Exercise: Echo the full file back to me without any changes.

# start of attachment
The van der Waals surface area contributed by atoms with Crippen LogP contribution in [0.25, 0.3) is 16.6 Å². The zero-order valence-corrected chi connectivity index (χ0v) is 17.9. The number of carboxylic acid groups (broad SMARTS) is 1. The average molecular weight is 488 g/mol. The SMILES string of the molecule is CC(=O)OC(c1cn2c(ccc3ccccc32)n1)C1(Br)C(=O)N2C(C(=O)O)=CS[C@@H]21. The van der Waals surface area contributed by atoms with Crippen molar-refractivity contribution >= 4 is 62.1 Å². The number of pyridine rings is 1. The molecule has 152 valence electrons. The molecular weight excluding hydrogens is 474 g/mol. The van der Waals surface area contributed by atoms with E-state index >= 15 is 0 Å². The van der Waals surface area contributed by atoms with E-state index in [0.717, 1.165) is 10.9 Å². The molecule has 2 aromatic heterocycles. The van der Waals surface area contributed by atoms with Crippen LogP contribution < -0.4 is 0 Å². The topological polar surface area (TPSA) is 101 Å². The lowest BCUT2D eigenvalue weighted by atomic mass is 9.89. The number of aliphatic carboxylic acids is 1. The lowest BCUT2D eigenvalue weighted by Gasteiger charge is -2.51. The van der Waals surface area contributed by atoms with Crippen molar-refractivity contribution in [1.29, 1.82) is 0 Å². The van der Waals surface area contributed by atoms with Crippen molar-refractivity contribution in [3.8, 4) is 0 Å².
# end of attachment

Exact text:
The van der Waals surface area contributed by atoms with Crippen LogP contribution in [0.25, 0.3) is 16.6 Å². The zero-order valence-corrected chi connectivity index (χ0v) is 17.9. The number of carboxylic acid groups (broad SMARTS) is 1. The average molecular weight is 488 g/mol. The SMILES string of the molecule is CC(=O)OC(c1cn2c(ccc3ccccc32)n1)C1(Br)C(=O)N2C(C(=O)O)=CS[C@@H]21. The van der Waals surface area contributed by atoms with Crippen molar-refractivity contribution >= 4 is 62.1 Å². The number of pyridine rings is 1. The molecule has 152 valence electrons. The molecular weight excluding hydrogens is 474 g/mol. The van der Waals surface area contributed by atoms with E-state index >= 15 is 0 Å². The van der Waals surface area contributed by atoms with E-state index in [0.717, 1.165) is 10.9 Å². The molecule has 2 aromatic heterocycles. The van der Waals surface area contributed by atoms with Crippen LogP contribution < -0.4 is 0 Å². The topological polar surface area (TPSA) is 101 Å². The lowest BCUT2D eigenvalue weighted by atomic mass is 9.89. The number of aliphatic carboxylic acids is 1. The lowest BCUT2D eigenvalue weighted by Gasteiger charge is -2.51. The van der Waals surface area contributed by atoms with Crippen molar-refractivity contribution in [1.29, 1.82) is 0 Å². The van der Waals surface area contributed by atoms with Crippen molar-refractivity contribution in [3.8, 4) is 0 Å².